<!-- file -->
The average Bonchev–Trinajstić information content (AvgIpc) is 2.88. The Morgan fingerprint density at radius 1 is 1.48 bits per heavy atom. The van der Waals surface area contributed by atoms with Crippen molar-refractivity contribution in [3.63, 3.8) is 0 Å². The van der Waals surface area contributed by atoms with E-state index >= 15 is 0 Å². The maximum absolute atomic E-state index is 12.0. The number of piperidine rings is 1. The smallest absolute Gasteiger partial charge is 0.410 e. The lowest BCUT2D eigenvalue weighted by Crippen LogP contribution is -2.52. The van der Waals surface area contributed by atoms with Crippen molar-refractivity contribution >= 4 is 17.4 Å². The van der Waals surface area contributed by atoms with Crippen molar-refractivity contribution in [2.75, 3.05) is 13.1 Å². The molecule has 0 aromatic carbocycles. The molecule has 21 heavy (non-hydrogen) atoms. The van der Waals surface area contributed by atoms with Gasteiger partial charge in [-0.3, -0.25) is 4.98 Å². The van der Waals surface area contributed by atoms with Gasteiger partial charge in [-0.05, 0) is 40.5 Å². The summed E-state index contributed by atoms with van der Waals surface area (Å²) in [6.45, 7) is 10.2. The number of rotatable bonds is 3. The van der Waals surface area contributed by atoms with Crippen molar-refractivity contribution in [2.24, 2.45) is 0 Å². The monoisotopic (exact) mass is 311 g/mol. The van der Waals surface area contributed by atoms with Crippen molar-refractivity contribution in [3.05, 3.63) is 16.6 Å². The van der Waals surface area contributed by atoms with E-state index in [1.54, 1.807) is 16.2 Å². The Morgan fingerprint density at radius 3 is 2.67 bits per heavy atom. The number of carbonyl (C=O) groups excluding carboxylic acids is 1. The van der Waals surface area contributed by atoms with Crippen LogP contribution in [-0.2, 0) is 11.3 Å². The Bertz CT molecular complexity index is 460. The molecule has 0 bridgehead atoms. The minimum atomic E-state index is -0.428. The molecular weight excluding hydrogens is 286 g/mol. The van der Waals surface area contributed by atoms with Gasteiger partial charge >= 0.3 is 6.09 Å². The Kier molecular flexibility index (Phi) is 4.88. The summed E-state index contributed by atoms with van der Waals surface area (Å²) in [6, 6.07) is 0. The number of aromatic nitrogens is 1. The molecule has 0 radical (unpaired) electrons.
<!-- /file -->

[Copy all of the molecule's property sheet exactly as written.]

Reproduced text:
The average Bonchev–Trinajstić information content (AvgIpc) is 2.88. The Morgan fingerprint density at radius 1 is 1.48 bits per heavy atom. The van der Waals surface area contributed by atoms with Crippen molar-refractivity contribution in [3.63, 3.8) is 0 Å². The van der Waals surface area contributed by atoms with E-state index >= 15 is 0 Å². The maximum absolute atomic E-state index is 12.0. The number of piperidine rings is 1. The smallest absolute Gasteiger partial charge is 0.410 e. The lowest BCUT2D eigenvalue weighted by Crippen LogP contribution is -2.52. The van der Waals surface area contributed by atoms with Crippen molar-refractivity contribution >= 4 is 17.4 Å². The van der Waals surface area contributed by atoms with Crippen molar-refractivity contribution in [2.75, 3.05) is 13.1 Å². The molecule has 0 aromatic carbocycles. The molecule has 21 heavy (non-hydrogen) atoms. The van der Waals surface area contributed by atoms with Gasteiger partial charge in [-0.3, -0.25) is 4.98 Å². The van der Waals surface area contributed by atoms with Gasteiger partial charge in [-0.05, 0) is 40.5 Å². The summed E-state index contributed by atoms with van der Waals surface area (Å²) in [6.45, 7) is 10.2. The number of rotatable bonds is 3. The van der Waals surface area contributed by atoms with Crippen molar-refractivity contribution in [2.24, 2.45) is 0 Å². The monoisotopic (exact) mass is 311 g/mol. The van der Waals surface area contributed by atoms with Crippen molar-refractivity contribution in [3.05, 3.63) is 16.6 Å². The van der Waals surface area contributed by atoms with E-state index in [1.54, 1.807) is 16.2 Å². The Morgan fingerprint density at radius 3 is 2.67 bits per heavy atom. The number of carbonyl (C=O) groups excluding carboxylic acids is 1. The van der Waals surface area contributed by atoms with Crippen LogP contribution in [-0.2, 0) is 11.3 Å². The Bertz CT molecular complexity index is 460. The molecule has 0 bridgehead atoms. The minimum atomic E-state index is -0.428. The molecular weight excluding hydrogens is 286 g/mol. The van der Waals surface area contributed by atoms with Gasteiger partial charge >= 0.3 is 6.09 Å². The Kier molecular flexibility index (Phi) is 4.88. The summed E-state index contributed by atoms with van der Waals surface area (Å²) in [6, 6.07) is 0. The number of aromatic nitrogens is 1. The molecule has 0 radical (unpaired) electrons.